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Year : 2008  |  Volume : 74  |  Issue : 5  |  Page : 505-506

An atypical presentation of erythema induratum

1 Department of Dermatology and Venereology, All India Institute of Medical Sciences, New Delhi-110 029, India
2 Department of Pathology, All India Institute of Medical Sciences, New Delhi-110 029, India

Correspondence Address:
Sujay Khandpur
Department of Dermatology and Venereology, All India Institute of Medical Sciences, New Delhi - 110 029
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Source of Support: None, Conflict of Interest: None

DOI: 10.4103/0378-6323.44320

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How to cite this article:
Khandpur S, Sethy PK, Sharma VK, Das P. An atypical presentation of erythema induratum. Indian J Dermatol Venereol Leprol 2008;74:505-6

How to cite this URL:
Khandpur S, Sethy PK, Sharma VK, Das P. An atypical presentation of erythema induratum. Indian J Dermatol Venereol Leprol [serial online] 2008 [cited 2020 Nov 25];74:505-6. Available from:


Erythema induratum (EI) and erythema nodosum (EN) are diverse entities in the group of panniculitides with distinct clinicopathological features. They have varying etiologies, of which tuberculosis is common to both. In majority of the patients, by meticulous history-taking, cutaneous and systemic examination, a fairly accurate clinical diagnosis can be made, which is further confirmed by histopathology. We present an unusual case of EI that clinically mimicked EN. The diagnosis was confirmed histologically.

A 40-year-old woman presented with recurrent crops of erythematous subcutaneous tender nodules on bilateral shins, arms, and forearms since 4 months, each crop subsiding within 2 to 4 weeks, leaving behind hyperpigmentation. It was not associated with constitutional features or systemic complaints. There was no personal or family history of tuberculosis. On examination, she had multiple, discrete, erythematous, tender subcutaneous nodules, 1 to 2 cm in size; and dark- to light-brown post-inflammatory hyperpigmented macules on bilateral shins, extensors of both arms, and forearms. The results of systemic examination were within normal limits. There was no lymphadenopathy, pedal edema, or evidence of erythrocyanotic circulation. We made a clinical diagnosis of EN. Skin biopsy from a leg nodule revealed lobular panniculitis with caseous necrosis, epithelioid cell granulomas, and Langhans giant cells [Figure 1]. Small vessel vasculitis with extravasation of RBCs, fibrinoid degeneration of vessel wall, and karyorrhexis were also present. The histopathology was consistent with EI. Findings from her hemogram, liver and renal function tests, urine and stool examination, anti-nuclear antibody, anti-streptolysin O titer were within normal limits. Chest x-ray was normal, but findings from Mantoux test was strongly positive (45 mm induration with necrosis).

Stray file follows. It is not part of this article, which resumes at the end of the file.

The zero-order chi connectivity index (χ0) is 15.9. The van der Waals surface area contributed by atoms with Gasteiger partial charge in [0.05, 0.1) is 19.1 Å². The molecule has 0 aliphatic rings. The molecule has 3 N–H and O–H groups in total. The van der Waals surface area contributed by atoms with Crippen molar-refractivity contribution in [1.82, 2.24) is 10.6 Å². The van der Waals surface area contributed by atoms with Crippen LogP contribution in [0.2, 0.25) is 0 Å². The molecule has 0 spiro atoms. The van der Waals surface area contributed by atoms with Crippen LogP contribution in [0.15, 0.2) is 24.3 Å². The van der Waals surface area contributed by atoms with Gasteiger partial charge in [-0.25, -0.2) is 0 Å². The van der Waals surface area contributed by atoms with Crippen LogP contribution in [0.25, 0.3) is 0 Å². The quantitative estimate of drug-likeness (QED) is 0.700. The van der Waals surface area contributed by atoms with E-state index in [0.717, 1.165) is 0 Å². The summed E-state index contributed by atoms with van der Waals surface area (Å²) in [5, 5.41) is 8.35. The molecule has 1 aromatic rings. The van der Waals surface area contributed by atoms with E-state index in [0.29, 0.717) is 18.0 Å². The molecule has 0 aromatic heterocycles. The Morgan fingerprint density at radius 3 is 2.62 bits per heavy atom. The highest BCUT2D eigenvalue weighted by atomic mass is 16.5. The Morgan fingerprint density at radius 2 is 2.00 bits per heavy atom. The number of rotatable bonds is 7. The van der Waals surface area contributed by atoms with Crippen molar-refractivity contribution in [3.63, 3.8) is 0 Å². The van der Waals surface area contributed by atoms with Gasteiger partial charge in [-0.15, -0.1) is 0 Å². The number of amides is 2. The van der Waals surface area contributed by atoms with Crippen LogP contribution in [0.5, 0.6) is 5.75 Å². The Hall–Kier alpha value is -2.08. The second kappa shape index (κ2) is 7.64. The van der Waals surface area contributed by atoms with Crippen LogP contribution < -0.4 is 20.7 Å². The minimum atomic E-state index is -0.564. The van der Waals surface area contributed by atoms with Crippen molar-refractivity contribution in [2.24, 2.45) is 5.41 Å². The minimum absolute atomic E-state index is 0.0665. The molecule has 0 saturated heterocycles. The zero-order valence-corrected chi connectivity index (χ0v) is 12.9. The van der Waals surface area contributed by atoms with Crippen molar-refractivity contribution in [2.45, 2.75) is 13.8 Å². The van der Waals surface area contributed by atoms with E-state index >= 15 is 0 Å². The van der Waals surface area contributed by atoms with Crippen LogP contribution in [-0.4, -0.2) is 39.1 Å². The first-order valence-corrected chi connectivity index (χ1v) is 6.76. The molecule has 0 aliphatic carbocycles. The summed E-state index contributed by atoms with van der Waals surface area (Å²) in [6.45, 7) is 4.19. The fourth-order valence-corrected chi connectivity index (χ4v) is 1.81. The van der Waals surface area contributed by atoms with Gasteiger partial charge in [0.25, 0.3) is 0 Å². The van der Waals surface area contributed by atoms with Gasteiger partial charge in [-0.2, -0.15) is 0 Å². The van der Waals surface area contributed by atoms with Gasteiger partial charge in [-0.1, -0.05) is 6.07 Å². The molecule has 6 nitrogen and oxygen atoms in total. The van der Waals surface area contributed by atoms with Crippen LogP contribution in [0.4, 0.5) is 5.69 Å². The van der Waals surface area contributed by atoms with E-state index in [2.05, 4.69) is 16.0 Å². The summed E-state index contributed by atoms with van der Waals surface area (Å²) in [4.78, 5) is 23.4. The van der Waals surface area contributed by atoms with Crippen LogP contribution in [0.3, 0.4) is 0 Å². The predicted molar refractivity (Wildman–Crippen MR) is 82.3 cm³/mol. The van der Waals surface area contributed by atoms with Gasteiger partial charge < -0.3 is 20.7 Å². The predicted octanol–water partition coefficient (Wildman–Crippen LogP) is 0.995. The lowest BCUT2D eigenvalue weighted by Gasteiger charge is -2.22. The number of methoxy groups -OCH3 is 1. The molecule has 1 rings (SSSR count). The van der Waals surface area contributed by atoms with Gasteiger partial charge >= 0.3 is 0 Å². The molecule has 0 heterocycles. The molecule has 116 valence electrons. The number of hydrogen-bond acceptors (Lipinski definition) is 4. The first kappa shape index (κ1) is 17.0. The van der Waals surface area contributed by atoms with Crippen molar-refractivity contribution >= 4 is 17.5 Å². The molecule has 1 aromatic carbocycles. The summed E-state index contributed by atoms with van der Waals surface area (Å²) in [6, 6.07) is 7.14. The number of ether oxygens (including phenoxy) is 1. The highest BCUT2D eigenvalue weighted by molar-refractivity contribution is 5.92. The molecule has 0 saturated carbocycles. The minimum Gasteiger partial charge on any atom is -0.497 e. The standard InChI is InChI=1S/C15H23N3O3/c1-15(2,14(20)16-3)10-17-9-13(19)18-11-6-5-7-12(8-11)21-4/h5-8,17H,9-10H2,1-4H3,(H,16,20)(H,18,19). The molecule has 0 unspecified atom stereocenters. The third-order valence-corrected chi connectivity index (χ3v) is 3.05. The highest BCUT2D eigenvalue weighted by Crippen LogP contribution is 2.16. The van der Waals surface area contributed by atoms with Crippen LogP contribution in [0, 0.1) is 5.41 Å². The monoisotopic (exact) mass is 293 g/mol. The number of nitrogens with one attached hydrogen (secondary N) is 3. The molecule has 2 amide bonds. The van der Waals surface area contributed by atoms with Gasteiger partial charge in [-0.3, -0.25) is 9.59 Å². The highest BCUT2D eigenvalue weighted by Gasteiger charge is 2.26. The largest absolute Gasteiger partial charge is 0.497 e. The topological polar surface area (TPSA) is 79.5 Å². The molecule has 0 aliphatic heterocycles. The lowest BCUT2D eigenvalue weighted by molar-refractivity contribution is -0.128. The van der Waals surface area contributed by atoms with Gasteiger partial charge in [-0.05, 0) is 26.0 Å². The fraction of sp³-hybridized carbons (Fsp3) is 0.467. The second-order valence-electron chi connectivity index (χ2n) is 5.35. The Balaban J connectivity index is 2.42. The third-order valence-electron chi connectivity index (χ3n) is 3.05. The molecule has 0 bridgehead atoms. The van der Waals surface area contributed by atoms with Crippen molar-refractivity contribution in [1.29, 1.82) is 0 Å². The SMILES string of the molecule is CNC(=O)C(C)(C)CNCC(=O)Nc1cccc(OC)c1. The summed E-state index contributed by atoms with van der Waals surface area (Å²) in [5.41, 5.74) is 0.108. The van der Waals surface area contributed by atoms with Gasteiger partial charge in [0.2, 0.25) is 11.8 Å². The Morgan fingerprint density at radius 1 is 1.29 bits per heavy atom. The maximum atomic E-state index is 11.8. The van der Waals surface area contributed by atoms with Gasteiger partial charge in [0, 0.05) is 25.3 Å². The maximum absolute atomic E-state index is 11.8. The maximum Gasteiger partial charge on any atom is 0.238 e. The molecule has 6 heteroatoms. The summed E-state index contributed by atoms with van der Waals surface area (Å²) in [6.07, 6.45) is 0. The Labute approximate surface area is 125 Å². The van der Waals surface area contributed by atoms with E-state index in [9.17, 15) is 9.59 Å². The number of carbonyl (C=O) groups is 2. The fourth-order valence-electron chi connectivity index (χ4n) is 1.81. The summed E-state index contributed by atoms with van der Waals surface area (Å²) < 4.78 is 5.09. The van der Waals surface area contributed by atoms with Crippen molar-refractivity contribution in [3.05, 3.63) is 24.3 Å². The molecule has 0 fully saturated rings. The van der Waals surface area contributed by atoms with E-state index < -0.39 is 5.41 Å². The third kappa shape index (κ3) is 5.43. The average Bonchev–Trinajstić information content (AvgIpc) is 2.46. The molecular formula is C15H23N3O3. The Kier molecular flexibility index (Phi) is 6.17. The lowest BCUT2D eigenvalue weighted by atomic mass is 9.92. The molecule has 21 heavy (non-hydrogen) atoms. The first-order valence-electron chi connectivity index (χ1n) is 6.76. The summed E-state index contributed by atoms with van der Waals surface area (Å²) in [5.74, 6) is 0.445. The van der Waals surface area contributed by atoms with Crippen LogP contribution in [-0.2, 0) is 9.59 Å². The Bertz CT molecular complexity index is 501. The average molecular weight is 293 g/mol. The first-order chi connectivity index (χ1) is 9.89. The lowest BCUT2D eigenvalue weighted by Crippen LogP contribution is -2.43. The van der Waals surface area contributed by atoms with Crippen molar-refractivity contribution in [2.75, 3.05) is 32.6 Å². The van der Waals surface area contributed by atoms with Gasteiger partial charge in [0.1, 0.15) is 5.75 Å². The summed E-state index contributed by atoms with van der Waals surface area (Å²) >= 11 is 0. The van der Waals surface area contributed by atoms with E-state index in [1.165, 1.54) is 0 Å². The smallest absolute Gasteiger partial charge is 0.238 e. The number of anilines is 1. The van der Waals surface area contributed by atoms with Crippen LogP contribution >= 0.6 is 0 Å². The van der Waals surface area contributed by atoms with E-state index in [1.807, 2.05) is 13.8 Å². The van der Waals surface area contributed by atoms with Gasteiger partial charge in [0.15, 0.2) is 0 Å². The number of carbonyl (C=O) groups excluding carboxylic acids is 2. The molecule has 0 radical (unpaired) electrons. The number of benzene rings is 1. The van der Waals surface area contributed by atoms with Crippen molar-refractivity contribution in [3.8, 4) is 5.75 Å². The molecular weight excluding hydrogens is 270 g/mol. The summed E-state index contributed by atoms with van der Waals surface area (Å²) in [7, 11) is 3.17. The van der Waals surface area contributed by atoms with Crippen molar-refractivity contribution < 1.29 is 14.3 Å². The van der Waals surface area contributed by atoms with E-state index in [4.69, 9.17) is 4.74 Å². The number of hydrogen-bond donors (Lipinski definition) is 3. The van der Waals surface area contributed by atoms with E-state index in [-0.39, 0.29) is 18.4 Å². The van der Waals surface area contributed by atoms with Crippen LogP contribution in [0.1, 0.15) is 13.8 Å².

Based on these findings, we initiated four-drug antitubercular therapy (ATT). Within 3 weeks, the lesions resolved and no new lesions appeared. ATT was continued for 6 months.

The clinical manifestation of recurrent tender subcutaneous erythematous nodules on extensors of limbs that resolved with hyperpigmentation suggested EN. However, histopathology revealed granulomatous lobular panniculitis with vasculitis, which was consistent with EI. An underlying tubercular focus was suggested by a strongly positive Mantoux reaction and prompt clearance of lesions without any recurrence with ATT.